BOISE, Idaho (KBOI) -- As the wars in Iraq and Afghanistan have drawn down, law enforcement agencies across the country have been receiving surplus 30-ton, mine resistant trucks from the military.
And nowhere has the deployment of these military surplus armored vehicles been on more vivid display than in Ferguson, Missouri this week.
One CBS News story about police using military surplus equipment mentioned that the Boise Police Department has an MRAP vehicle designed to withstand roadside bombs.
A spokeswoman for the Boise PD said nobody was available to talk about its MRAP, but she referred us to the department's website which said the armored vehicle will be used for high risk response and rescue.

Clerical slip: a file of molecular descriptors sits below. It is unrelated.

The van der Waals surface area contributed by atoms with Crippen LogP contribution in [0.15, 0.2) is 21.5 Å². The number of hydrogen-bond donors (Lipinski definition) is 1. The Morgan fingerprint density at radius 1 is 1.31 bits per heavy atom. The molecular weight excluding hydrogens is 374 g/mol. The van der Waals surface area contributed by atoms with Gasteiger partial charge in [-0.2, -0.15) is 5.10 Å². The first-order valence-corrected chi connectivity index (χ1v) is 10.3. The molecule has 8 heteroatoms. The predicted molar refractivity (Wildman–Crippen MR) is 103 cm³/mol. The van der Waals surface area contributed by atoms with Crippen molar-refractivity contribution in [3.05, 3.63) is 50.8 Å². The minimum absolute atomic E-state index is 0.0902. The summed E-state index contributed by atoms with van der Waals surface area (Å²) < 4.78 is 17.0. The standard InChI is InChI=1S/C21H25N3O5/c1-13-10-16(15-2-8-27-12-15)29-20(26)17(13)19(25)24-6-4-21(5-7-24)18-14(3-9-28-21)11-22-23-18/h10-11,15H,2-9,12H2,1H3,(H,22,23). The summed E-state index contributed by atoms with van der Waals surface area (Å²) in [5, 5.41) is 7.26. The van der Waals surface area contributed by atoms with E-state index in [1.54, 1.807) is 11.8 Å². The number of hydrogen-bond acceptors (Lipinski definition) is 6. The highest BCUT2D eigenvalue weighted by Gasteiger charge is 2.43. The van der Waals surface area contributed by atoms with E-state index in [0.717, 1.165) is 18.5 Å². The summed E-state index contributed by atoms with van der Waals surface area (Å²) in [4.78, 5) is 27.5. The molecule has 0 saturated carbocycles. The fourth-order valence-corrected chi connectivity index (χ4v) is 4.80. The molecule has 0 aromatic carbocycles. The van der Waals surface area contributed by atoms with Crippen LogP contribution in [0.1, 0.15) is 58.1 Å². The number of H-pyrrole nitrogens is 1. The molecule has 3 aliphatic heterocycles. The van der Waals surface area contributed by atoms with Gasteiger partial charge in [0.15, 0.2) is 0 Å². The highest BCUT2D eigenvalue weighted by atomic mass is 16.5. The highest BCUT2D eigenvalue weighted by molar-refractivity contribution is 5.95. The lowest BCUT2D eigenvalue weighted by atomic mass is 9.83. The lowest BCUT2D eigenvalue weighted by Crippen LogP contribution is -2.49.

Nampa police also received an MRAP from the military and the Ada County Sheriff's Office has its own armored personnel carrier as well.
Many law enforcement agencies nationwide are on waiting lists for their own armored military vehicles, all paid for with your tax dollars.
But after the use of military-style equipment against unarmed civilians in Ferguson, U.S. Attorney General Eric Holder worries it sends a conflicting message about community policing.
Still, many people we talked to locally say it makes sense for police to use this military surplus gear. Others had questions about the purpose.
But the fact is, more and more police departments are arming their officers at home with military equipment once used on battlefields abroad.